This ‘Need-to-Know’ blog post series features noteworthy stories that speak of need-to-know developments within higher education and K-12 that have the potential to influence, challenge and/or transform traditional education as we know it.
1. Udacity’s Nanodegree Plus Program
Udacity launched “NanoDegree Plus” this week—an enhancement available with four of their Nanodegree programs. The ‘plus’ is a guarantee that students “get hired within 6 months of graduating or receive a 100% tuition refund”. Sebastian Thrun, founder and CEO of Udacity states that Udacity’s guarantee is a “crisper” way for his institution to persuade students to attend. He also hopes his idea of guaranteeing results (a job) is something all college presidents will consider (Ruff, 2016).
The plus program includes robust features with services that include access to career coaches, interview resources including mock interview opportunities and dedicated placement team support—at a cost of $299/ month. The programs are self-paced and typically take between 6 and 8 months to complete. Udacity’s other Nanodegree programs are $200 per month and do not offer the same services as the plus program, but do offer an incentive “graduate within 12 months and receive a 50% refund on tuition“.
Insight: Udacity’s guarantee is bold; and not surprisingly is drawing criticism. One college president called it “gimmicky”, yet a fellow at Brookings Institute is positive, stating that guarantees like Udacity’s “are a market solution to temper the risk that students face when they choose to invest in higher education”. Though in defense of higher education programs, what Udacity offers is far different from undergraduate education. Udacity program’s are narrow in focus and vocational in nature. What is a positive of the plus programs are the support services offered. It’s these services that can make a difference—help students gain confidence, skills in how to market themselves, and be career-ready.
- With New Promise by Udacity, Money-Back Guarantee Comes to Online Courses, Corrine Riff, The Chronicle of Higher Education
- Nanodegree Plus, Udacity
- Nanodegree Plus Terms and Conditions, Udacity
2. Non-Traditional Degree Programs Under Scrutiny
Non-traditional forms of higher education, including competency-based programs are under close scrutiny by the U.S. Department of Education (DOE). Institutions offering non-traditional degree programs may not be eligible for financial disbursements if they don’t meet the criteria of Title IV aid. The DOE’s Inspector General has conducted several audits, one currently underway with Western Governor’s University (WGU), a non-profit who provides non-traditional education to over 64,000 enrolled students (Fain, 2016). Courses at WGU are not tied to the traditional credit-hour, but instead students take self-paced online courses, engage with mentors when help is needed, and complete assessments when confident they have mastered course material.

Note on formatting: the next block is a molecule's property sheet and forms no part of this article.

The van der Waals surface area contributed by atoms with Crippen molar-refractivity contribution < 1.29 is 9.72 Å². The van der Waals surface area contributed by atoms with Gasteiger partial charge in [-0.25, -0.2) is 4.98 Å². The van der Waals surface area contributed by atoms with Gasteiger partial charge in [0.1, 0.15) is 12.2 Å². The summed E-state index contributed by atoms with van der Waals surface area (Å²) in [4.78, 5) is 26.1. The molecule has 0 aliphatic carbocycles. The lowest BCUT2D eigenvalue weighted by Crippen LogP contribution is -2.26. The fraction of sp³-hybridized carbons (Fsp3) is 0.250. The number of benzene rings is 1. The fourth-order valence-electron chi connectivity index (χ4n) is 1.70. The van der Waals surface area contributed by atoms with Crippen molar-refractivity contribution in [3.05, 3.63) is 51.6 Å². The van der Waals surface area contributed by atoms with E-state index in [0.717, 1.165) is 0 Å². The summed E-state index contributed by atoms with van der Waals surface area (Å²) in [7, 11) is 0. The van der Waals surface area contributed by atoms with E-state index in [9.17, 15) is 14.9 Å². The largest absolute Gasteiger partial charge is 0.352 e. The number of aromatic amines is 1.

The investigation into these non-traditional programs’ eligibility is at odds with the current administration’s push to promote non-traditional degree pathways, apparent by the DOE’s website as well as recent grants to encourage higher education institutions to develop alternative pathways for degree-seeking students. Education leaders will be watching closely as many are developing alternative degree-programs as Purdue University is with its competency-based bachelor’s degree, or others that involve MOOCs such as ASU’s Global Freshman Academy.
Insight: The discrepancy within the DOE demonstrates the gap between existing legislation for traditional education programs and new programs that reflect our open and digital culture. Education organizations need to implement systems that allow them to adapt more fluidly.
- The Faculty Role Online, Scrutinized, Paul Fain, Inside Higher Ed
- Competency-Based Learning or Personalized, U.S. Department of Education
- Other Schools with Competency-Based Programs, Michigan State University
3. Khan Academy Seeks Patent on its Instructional Methods
Khan academy is filing a patent application for its method of showing one of two explanatory videos based upon a student’s response to a question posed after the student watches an initial topic-specific, instructional video. Many experts are confused by Khan’s move, given Khan’s open strategy and their mission to “provide a free, world‑class education for anyone, anywhere”. Yet Khan claims it’s a defensive move, a strategy to avoid being sued in the future from potential competitors—other online education providers who might try to sue Khan Academy claiming it is infringing on their propriety methods.
Wording from Khan’s patent application:
Systems and methods are provided for comparing different videos pertaining to a topic. Two different versions of an educational video may be compared using split comparison testing. A set of questions may be provided along with each video about the topic taught in the video. Users may view one of the videos and answer the questions. Data about the user responses may be aggregated and used to determine which video more effectively conveys information to the viewer based on the question responses. — United States Patent Application #20150310753
Insight: A prudent, strategic move.
- Patenting Pedagogy? Carl Straumsheim, Inside Higher Ed
- Patents Rethought: Khan Academy Did the Right Thing, Michael Feldstein, e-literate
- Defensive Patent, definition from techopedia